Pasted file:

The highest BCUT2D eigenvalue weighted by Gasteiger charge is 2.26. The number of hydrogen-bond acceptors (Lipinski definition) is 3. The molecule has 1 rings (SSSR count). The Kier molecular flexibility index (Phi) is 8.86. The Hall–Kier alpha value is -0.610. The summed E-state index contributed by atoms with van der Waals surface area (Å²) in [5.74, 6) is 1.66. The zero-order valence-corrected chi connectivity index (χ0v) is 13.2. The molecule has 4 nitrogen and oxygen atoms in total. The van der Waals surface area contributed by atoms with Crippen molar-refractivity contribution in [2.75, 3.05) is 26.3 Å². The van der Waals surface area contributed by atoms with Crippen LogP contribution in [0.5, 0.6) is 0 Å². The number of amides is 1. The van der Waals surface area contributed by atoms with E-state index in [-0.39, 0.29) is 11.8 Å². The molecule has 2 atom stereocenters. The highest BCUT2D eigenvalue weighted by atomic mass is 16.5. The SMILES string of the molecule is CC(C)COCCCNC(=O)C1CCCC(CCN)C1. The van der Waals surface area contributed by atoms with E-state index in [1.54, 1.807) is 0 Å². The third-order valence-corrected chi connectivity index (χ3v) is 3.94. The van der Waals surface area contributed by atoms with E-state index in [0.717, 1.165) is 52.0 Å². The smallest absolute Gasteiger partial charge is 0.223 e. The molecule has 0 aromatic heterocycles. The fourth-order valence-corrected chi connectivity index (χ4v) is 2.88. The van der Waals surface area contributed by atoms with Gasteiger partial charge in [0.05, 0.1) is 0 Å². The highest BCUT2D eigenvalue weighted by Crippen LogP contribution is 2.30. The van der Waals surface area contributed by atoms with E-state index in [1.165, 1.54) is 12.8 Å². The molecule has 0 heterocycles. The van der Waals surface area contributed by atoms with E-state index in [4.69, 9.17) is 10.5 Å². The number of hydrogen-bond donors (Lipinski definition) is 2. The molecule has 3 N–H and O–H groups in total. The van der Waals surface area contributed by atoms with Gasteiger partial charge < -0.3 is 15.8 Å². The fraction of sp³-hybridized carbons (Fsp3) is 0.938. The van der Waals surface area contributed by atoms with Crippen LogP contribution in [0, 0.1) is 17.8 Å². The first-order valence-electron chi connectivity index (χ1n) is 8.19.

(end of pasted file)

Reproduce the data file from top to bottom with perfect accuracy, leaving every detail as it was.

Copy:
The highest BCUT2D eigenvalue weighted by Gasteiger charge is 2.26. The number of hydrogen-bond acceptors (Lipinski definition) is 3. The molecule has 1 rings (SSSR count). The Kier molecular flexibility index (Phi) is 8.86. The Hall–Kier alpha value is -0.610. The summed E-state index contributed by atoms with van der Waals surface area (Å²) in [5.74, 6) is 1.66. The zero-order valence-corrected chi connectivity index (χ0v) is 13.2. The molecule has 4 nitrogen and oxygen atoms in total. The van der Waals surface area contributed by atoms with Crippen molar-refractivity contribution in [2.75, 3.05) is 26.3 Å². The van der Waals surface area contributed by atoms with Crippen LogP contribution in [0.5, 0.6) is 0 Å². The number of amides is 1. The van der Waals surface area contributed by atoms with E-state index in [-0.39, 0.29) is 11.8 Å². The molecule has 2 atom stereocenters. The highest BCUT2D eigenvalue weighted by atomic mass is 16.5. The SMILES string of the molecule is CC(C)COCCCNC(=O)C1CCCC(CCN)C1. The van der Waals surface area contributed by atoms with E-state index in [1.54, 1.807) is 0 Å². The third-order valence-corrected chi connectivity index (χ3v) is 3.94. The van der Waals surface area contributed by atoms with E-state index in [0.717, 1.165) is 52.0 Å². The smallest absolute Gasteiger partial charge is 0.223 e. The molecule has 0 aromatic heterocycles. The fourth-order valence-corrected chi connectivity index (χ4v) is 2.88. The van der Waals surface area contributed by atoms with Gasteiger partial charge in [0.05, 0.1) is 0 Å². The highest BCUT2D eigenvalue weighted by Crippen LogP contribution is 2.30. The van der Waals surface area contributed by atoms with E-state index in [1.165, 1.54) is 12.8 Å². The molecule has 0 heterocycles. The van der Waals surface area contributed by atoms with E-state index in [4.69, 9.17) is 10.5 Å². The number of hydrogen-bond donors (Lipinski definition) is 2. The molecule has 3 N–H and O–H groups in total. The van der Waals surface area contributed by atoms with Gasteiger partial charge < -0.3 is 15.8 Å². The fraction of sp³-hybridized carbons (Fsp3) is 0.938. The van der Waals surface area contributed by atoms with Crippen LogP contribution in [0, 0.1) is 17.8 Å². The first-order valence-electron chi connectivity index (χ1n) is 8.19.